Racing: Irish deceived by late thrust from Devious

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FOR 300 yards at the end of the Irish Champion Stakes here yesterday the Derby winners, Dr Devious and St Jovite, brushed earlobes in a struggle that will be recalled long after the two are underground. Dr Devious won it to go 2-1 up in their series, and now the Prix de l'Arc de Triomphe in Paris in three weeks becomes the season's unmissable event.

Dublin's pubs and living rooms emptied in the expectation that St Jovite would repeat the hiding he gave an ailing Dr Devious in the Irish Derby and so promise this horse-revering nation its first Arc winner since Alleged in 1978. St Jovite remains the favourite for racing's European Cup but he travels to France with his winning march broken by one of the toughest little runners ever to have borne a saddle.

To utilise the power of his gallop over a trip (a mile and a quarter) at least two furlongs short of his optimum, Christy Roche had sent St Jovite to the front well before the turn. This time, though, Dr Devious was not floundering in sand and when his thin chestnut frame slipped upsides the big bay machine of St Jovite you knew it would take a magnifying glass to divide them in the judge's room.

Most thought St Jovite had won. John Reid, Dr Devious's jockey, was among them, and when Peter Chapple-Hyam, the horse's trainer, advised his team to occupy neutral ground while the photo-finish was examined, Reid ignored the call and guided Dr Devious into second place. 'I thought I'd got him,' Reid said, sadly. On Leopardstown's photo-finish board, later, it looked like a dead-heat.

At Epsom, remember, Dr Devious had sprinted away from St Jovite with seemingly irreversible authority. Then the two met again at The Curragh and St Jovite opened up a runway between himself and his diminutive pursuer. St Jovite strolled home in the King George VI and Queen Elizabeth Stakes (his great rival was on the sick list), and everybody said Dr Devious would need to be equipped with binoculars ever to see his later-developing adversary again.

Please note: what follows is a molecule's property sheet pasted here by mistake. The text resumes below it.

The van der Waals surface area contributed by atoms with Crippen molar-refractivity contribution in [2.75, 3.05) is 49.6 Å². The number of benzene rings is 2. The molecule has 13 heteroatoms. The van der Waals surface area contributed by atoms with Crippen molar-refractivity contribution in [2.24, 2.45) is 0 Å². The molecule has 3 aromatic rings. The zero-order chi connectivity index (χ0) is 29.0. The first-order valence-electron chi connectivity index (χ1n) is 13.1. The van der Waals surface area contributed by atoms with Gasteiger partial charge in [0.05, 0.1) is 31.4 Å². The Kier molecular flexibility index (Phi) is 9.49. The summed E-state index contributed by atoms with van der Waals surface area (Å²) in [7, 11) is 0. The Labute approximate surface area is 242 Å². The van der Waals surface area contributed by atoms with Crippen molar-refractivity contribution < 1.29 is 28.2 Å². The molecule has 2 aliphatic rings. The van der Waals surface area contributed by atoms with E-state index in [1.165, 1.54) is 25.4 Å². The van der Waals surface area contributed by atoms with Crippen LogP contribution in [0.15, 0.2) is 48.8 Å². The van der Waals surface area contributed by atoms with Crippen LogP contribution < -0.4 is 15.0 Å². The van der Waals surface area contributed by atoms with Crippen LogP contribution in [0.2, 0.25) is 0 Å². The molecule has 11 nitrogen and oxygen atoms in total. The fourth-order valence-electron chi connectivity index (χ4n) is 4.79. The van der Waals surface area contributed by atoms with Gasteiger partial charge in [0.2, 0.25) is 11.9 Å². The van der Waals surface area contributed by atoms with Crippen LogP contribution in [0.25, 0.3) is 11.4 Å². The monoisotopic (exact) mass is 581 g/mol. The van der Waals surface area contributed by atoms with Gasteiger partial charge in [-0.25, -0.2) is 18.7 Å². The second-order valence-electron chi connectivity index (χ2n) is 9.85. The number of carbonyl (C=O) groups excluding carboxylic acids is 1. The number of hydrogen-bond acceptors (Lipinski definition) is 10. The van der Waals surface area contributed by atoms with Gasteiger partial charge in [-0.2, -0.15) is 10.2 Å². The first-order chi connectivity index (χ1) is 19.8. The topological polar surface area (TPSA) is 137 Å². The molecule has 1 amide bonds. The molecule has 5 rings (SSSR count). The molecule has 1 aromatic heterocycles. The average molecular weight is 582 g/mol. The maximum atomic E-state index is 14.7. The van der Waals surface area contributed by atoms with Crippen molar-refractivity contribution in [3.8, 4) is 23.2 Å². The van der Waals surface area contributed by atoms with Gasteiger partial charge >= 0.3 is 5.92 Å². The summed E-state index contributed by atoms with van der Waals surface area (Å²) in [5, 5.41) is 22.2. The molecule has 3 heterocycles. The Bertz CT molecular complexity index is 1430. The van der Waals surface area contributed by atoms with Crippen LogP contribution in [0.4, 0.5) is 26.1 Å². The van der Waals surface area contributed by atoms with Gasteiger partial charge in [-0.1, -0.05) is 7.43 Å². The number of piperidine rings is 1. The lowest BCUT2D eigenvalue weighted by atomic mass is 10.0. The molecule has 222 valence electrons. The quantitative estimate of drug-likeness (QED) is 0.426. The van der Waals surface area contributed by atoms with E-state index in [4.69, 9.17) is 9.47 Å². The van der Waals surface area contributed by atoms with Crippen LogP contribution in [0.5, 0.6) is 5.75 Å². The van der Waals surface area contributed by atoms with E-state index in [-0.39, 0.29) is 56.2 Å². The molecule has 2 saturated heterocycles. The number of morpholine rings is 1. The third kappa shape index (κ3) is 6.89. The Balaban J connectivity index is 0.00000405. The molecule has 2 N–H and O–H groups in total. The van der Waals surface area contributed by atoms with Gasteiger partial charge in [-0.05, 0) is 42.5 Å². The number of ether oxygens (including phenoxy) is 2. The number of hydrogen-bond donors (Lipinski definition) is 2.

Hence the starting prices yesterday: 7-2 Dr Devious, 4-7 St Jovite. And yet, even with the scorecard favouring Dr Devious, St Jovite is 7-4 with Ladbrokes for the Arc while his conqueror here is a 3-1 chance (User Friendly, the St Leger winner, is 4-1, and it is then 8-1 bar the three).

The bookies believe that, with a faster pace, firmer ground and the extra expanse of turf, St Jovite will reassert his dominance. The statistics also show that yesterday's loser is a better horse travelling right-handed, because he leads with that leg. There were even those who thought that St Jovite would have held off Dr Devious had he not hung in towards his challenger and Roche not stopped riding near the post.

Chapple-Hyam disputes these theories, as well he might (not least because he has backed his horse for the big one at 10-1). 'Why shouldn't he (Dr Devious) be favourite?' he said. 'He came back from The Curragh a sick horse and needed the run badly when he was fourth at York. I thought he was 99 per cent straight today, but I am still hoping he could be just a fraction fitter for Paris. He'll take all the beating.'

This was vindication, yet again, for Chapple-Hyam's assertiveness. He had said Dr Devious was coming back (a temperature of 105 was recorded after the Irish Derby) and had dismissed the notion that St Jovite would inflict another shrivelling defeat.

Both trainers rejected the idea that this was merely a public warm-up for France. 'Today wasn't a prep-race for anything,' Jim Bolger, who saddled the runner-up, said. 'This was the first time a Derby winner, an Irish Derby winner and an Eclipse winner (Kooyonga, who was a distant and disappointing fourth) have met in Ireland. St Jovite was as well as I could have him and he has lost out by a fraction. It was a super race. '

That, at least, was not open to interpretation.